PARIS: Interview - Boeing Defense chief executive Dennis Muilenburg

Singapore
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Every year Singapore's Shangri-La Dialogues bring together the elite of the Asia Pacific defence establishment. It is an opportunity for defence ministers, senior officers, and the defence industry to discuss Asia's strategic challenges and opportunities - and, behind closed doors, hold meetings about weapons.

One attendee this year was Dennis Muilenburg, president and chief executive of Boeing Defense, Space & Security. In a media roundtable he dealt with a range of questions from fifth-generation fighter developments in Asia, India's medium multi-role combat aircraft (MMRCA) competition, and cyber attacks.

This year has seen fifth-generation fighter developments in Asia, most notably the Chengdu J-20. How does this hurt or help sales for the F/A-18 E/F Super Hornet?

It is important to recognise that our customers in the region are interested in being able to field the most advanced technologies and to do this cost effectively. Sometimes the terminology around fourth and fifth generation is confusing. It tries to categorise things by individual platforms instead of the technologies they are fielding.

The Super Hornet deploys the most advanced technologies available today. The US Navy will fly it up to 2035 and it will be operated in tandem with the Lockheed Martin F-35 throughout that timeframe. It is important not to categorise things too tightly by this generational terminology. Instead, it's important to look at the technologies that are actually brought to the market place.

dennis muilenburg, boeing
  © Boeing

Cost and schedule are also important for our customers. We've delivered roughly 500 Super Hornets, on cost and on schedule. We also know exactly what the Super Hornet costs to support, and it's a lower cost than other systems out there today. The combination of low procurement and low support costs is important to our customers.

What role could Japan have in the Super Hornet international roadmap, and how confident are you that Tokyo will make a decision in the F-X fighter competition this year?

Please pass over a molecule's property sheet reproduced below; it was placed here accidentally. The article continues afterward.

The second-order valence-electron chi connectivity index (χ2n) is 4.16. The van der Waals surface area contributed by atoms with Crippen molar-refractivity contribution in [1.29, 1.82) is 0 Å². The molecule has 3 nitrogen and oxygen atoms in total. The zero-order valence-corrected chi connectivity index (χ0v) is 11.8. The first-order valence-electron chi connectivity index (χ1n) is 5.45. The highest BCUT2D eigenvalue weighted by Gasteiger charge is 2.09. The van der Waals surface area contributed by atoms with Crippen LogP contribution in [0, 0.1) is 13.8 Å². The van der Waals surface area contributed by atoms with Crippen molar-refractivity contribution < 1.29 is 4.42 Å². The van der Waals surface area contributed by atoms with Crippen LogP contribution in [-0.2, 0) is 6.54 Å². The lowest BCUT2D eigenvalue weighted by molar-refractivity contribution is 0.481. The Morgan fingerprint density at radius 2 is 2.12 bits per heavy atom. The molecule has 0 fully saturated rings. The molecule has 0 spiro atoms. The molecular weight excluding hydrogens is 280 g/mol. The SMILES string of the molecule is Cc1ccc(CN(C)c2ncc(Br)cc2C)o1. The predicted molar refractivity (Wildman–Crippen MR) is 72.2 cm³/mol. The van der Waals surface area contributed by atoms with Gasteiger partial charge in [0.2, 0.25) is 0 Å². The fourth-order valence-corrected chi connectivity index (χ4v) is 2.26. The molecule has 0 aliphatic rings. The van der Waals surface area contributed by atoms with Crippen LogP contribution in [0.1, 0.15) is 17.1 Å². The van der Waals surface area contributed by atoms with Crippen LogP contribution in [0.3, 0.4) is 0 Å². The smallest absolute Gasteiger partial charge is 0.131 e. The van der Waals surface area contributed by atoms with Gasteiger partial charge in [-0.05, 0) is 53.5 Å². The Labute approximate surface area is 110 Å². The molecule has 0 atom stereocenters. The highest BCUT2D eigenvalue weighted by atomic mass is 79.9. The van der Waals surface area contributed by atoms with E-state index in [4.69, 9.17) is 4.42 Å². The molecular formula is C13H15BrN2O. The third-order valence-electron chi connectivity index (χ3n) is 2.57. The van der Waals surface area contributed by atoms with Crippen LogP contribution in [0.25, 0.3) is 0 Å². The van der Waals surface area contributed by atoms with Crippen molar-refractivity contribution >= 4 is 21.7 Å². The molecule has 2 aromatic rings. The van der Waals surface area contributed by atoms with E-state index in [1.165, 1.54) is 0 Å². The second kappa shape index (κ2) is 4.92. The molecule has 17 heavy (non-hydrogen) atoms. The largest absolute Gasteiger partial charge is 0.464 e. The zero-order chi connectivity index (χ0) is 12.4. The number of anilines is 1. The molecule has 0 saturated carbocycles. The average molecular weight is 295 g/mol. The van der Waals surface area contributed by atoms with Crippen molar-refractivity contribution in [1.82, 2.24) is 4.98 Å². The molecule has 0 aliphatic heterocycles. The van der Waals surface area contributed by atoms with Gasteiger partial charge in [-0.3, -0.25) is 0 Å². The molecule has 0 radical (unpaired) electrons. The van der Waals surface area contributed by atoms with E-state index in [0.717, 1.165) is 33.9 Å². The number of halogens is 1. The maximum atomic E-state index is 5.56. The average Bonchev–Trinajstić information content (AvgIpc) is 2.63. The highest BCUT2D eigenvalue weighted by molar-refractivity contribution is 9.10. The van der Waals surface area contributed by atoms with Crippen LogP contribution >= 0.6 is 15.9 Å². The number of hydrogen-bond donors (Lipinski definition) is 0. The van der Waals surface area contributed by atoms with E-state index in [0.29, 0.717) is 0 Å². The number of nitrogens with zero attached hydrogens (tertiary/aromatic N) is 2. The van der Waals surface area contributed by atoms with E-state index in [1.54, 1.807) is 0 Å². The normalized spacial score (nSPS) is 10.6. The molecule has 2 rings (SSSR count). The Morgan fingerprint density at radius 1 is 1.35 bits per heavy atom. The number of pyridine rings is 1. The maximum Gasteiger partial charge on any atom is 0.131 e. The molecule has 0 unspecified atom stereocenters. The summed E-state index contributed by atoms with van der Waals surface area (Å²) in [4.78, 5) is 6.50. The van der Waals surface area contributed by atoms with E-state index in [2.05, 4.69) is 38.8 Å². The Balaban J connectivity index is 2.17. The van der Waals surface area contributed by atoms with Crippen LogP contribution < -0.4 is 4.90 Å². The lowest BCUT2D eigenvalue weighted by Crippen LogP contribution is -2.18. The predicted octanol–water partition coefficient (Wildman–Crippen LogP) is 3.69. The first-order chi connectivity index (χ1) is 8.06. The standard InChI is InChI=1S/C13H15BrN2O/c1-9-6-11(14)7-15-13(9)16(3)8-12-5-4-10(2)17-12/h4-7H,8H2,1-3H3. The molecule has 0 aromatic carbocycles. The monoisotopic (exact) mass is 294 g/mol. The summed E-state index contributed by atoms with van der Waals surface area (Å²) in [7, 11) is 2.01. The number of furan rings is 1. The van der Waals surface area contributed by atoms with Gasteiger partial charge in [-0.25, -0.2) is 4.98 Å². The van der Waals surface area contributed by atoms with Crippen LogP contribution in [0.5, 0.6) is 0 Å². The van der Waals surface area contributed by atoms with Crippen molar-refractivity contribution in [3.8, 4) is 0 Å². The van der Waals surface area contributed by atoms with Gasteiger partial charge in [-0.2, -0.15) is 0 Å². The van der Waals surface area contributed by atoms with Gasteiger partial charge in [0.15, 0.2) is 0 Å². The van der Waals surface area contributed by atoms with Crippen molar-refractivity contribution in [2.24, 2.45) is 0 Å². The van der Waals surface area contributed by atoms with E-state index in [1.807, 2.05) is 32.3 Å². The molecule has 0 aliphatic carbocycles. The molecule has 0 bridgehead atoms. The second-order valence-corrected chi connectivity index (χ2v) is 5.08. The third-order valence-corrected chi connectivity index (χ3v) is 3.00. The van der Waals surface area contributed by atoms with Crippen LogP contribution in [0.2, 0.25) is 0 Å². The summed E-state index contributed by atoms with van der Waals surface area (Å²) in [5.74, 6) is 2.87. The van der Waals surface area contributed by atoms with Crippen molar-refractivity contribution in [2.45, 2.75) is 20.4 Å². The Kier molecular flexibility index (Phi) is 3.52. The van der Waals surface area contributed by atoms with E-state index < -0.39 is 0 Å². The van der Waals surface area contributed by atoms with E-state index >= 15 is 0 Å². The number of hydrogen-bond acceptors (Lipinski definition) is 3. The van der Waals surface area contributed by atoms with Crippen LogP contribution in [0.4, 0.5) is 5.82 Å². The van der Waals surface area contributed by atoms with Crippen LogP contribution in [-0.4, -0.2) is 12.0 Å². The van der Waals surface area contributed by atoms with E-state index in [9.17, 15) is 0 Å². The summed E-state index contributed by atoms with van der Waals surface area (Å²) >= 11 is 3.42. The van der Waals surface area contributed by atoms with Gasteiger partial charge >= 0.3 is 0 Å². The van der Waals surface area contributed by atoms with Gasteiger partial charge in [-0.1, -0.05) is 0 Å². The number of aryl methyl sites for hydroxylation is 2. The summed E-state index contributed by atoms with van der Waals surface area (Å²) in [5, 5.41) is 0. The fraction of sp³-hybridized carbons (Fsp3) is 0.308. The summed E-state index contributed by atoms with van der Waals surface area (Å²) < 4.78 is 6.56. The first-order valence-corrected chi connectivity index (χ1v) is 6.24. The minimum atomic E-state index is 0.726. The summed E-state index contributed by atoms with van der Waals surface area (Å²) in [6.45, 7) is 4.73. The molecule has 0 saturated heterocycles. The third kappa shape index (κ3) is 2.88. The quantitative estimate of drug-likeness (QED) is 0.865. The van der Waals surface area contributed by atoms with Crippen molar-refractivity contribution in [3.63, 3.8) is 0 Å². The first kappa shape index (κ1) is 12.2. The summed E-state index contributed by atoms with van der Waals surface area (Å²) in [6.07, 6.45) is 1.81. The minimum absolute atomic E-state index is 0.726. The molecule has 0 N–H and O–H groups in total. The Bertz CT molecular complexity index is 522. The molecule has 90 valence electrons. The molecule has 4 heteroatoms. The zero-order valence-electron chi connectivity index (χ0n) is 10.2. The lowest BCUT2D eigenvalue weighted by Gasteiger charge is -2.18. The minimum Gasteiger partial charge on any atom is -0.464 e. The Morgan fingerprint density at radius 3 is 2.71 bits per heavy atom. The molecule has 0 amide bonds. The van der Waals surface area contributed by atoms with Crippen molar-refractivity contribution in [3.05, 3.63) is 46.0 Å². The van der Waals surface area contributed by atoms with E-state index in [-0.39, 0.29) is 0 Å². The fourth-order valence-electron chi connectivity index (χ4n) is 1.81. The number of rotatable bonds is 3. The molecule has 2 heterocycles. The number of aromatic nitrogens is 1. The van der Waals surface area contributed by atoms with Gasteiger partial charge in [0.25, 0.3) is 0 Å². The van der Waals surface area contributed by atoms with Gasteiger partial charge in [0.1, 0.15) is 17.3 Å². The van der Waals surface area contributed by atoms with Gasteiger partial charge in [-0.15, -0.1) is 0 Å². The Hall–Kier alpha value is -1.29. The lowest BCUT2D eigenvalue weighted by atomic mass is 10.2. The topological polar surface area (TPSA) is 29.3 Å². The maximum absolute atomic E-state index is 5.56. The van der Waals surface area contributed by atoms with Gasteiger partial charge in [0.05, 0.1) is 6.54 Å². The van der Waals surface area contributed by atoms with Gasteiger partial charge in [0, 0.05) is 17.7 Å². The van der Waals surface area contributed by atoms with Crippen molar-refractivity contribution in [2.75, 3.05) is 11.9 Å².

Japanese industry will play an absolute fundamental, foundational role in the programme. We have some very strong industry partners in Japan. We expect to leverage these existing partnerships and capabilities for the F-X programme. Partnership is an absolute fundamental aspect of how we approach the business. Second, in terms of schedule, we are confident things will move forward this year. The key is to provide a low-risk solution with the most advanced technology. We feel the F/A-18 E/F does exactly that.

What is Boeing's revenue in the Asia-Pacific? Who are the biggest customers and what do they buy from you?

Our defence business overall last year was about $32 billion. Roughly 17% of this was sales outside the USA. Half of this 17% was in the Asia-Pacific region. Our large customers in the region include Japan, Australia, Singapore, South Korea and India. The revenue is broad-based across all these customers, and it spans product lines from fighters to C-17 transports and rotorcraft such as the CH-47 Chinook and AH-64 Apache. We expect the overseas portion of defence revenue to be 25% by 2015 or earlier. This growth will be driven primarily by the Asia-Pacific and Middle East, split evenly between the two.

The F/A-18 E/F was one of the aircraft India eliminated from the MMRCA. Is this a closed chapter for you?

It is a closed chapter for us. While we were disappointed with the loss, we understand the situation. We respect the decision, and we've moved our focus to other business in India. Even though we were not selected in the fighter competition, we're making strong progress with our Indian customer. The P-8I Poseidon and C-17 are examples of this, and the Apache and Chinook have undergone successful field trials. Our commercial aircraft business has enjoyed great success in India. We see India as a long-term sustained market and partner for Boeing.

What is the delivery schedule of the C-17 in India?

The aircraft will be delivered in the 2013-14 timeframe. This is the schedule India has asked for and it fits well with our current line production rate. We are ramping down production of C-17s from 15 to 10 a year. We think 10 a year is a sustainable rate, and the Indian procurement schedule fits very nicely with that 10-a-year profile.

Does the elimination of both the F/A-18 E/F and Lockheed Martin F-16IN from the MMRCA suggest the USA needs to relax its export policies for sensitive technologies?